Differences in protein and gene expressions of TRAF3-TRAF5 in the inflamed and non-inflamed colonic mucosa in patients with Crohn's disease, ulcerative colitis and in normal control tissues. A, TRAF3 protein expression; B, TRAF5 protein expression; C, TRAF3 gene expression, D, TRAF5 gene expression. **P<0.001 *** P<0.0001

Int J Med Sci Image (Click on the image to enlarge.)

Up-regulation and pre-activation of TRAF3 and TRAF5 gene expression in colonic tissues of patients with Crohn's disease and ulcerative colitis

The gene expressions of TRAF3 and TRAF5 were determined using quantitative real-time PCR. Similar to protein expressions, TRAF3 and TRAF5 gene expressions were significantly higher in inflamed intestinal mucosa of patients than in non-inflamed mucosa and normal mucosa of healthy controls (Fig 3C and 3D). TRAF3 and TRAF5 gene expressions were also significantly higher in non-inflamed intestinal mucosa of patients with Crohn's disease and ulcerative colitis than in normal mucosa of healthy controls.

Discussion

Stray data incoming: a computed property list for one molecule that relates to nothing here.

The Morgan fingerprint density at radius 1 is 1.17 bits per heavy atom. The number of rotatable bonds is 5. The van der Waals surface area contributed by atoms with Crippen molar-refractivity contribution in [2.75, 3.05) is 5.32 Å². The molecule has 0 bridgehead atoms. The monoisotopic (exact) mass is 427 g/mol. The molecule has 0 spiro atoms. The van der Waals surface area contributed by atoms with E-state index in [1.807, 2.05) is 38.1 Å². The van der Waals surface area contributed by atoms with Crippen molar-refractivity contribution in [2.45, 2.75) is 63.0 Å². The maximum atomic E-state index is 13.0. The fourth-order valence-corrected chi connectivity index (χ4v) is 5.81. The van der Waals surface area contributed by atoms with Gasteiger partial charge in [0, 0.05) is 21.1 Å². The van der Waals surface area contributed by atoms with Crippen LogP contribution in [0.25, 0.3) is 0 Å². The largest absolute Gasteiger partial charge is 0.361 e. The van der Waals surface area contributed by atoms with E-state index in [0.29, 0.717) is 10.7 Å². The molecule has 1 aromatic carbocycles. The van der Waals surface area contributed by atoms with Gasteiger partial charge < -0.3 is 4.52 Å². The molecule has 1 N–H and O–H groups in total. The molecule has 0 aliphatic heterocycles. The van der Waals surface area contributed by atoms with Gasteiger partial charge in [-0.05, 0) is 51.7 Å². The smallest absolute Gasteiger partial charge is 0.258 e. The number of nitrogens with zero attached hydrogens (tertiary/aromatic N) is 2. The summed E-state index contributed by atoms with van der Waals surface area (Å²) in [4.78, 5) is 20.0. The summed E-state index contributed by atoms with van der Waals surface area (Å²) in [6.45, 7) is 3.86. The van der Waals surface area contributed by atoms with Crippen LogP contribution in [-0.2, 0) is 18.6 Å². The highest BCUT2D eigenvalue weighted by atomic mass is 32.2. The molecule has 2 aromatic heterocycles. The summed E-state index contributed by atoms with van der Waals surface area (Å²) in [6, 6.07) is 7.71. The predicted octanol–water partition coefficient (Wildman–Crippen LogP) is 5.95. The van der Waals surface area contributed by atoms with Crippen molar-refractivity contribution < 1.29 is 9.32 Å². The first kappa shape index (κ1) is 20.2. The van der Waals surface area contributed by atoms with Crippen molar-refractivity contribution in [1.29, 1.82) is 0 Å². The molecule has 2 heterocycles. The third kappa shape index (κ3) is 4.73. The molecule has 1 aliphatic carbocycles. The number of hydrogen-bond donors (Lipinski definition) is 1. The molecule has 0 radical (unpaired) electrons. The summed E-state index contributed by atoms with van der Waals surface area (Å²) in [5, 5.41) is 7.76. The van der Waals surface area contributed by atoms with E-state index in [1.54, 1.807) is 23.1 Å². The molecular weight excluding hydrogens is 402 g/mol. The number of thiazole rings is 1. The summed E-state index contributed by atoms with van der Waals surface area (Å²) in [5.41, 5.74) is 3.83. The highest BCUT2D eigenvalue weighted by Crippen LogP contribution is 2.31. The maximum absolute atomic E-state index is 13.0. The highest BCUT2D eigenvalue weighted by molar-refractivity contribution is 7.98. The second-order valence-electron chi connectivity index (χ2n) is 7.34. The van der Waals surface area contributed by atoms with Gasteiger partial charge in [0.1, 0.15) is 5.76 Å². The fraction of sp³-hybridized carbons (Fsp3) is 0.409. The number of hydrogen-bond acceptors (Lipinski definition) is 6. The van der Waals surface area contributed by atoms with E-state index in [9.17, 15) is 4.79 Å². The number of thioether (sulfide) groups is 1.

Inflammatory bowel diseases present as life-long recurring inflammatory disorders of the gastrointestinal tract mediated by mucosal immune abnormalities [12]. The natural course of disease can range from prolonged periods of remission to aggressive, incapacitating disease [13]. In another sense, Crohn's disease and ulcerative colitis can be characterized by segmental inflammation of the gut [14]. Unaffected intestine may also show inflammatory changes with progression of disease. Thus, our present study attempts to give several aspects for TRAF3 and TRAF5 pre-activation in non-inflamed colonic segments and plasma. There are several reasons why TRAF3 and TRAF5 pre-activation show critical roles in inflammatory bowel disease. First, TRAF3 and TRAF5 expression can identify individuals at risk for the disease and can be disease specific. Combination of TRAF3 and TRAF5 pre-activation has a prognostic value towards relapse or recurrence of inflammatory bowel disease. Second, analysis of TRAF3 and TRAF5 expression can not only facilitate clinician's choice of the optimal initial therapy but may also be useful for adjusting treatment. For instance, patients in remission with combination therapy who have a low TRAF3 and TRAF5 expression in non-inflamed colonic segments and plasma may be able to de-escalate to a single-agent regimen. However, patients in remission with high TRAF3 and TRAF5 expression in non-inflamed colonic segments and plasma present probability of relapse or disease progression, which possibly increases the duration for maintaining remission. Therefore, pathogenesis predicting which group of patients is more susceptible to developing severe intestinal lesions is important for choosing suitable treatment strategies.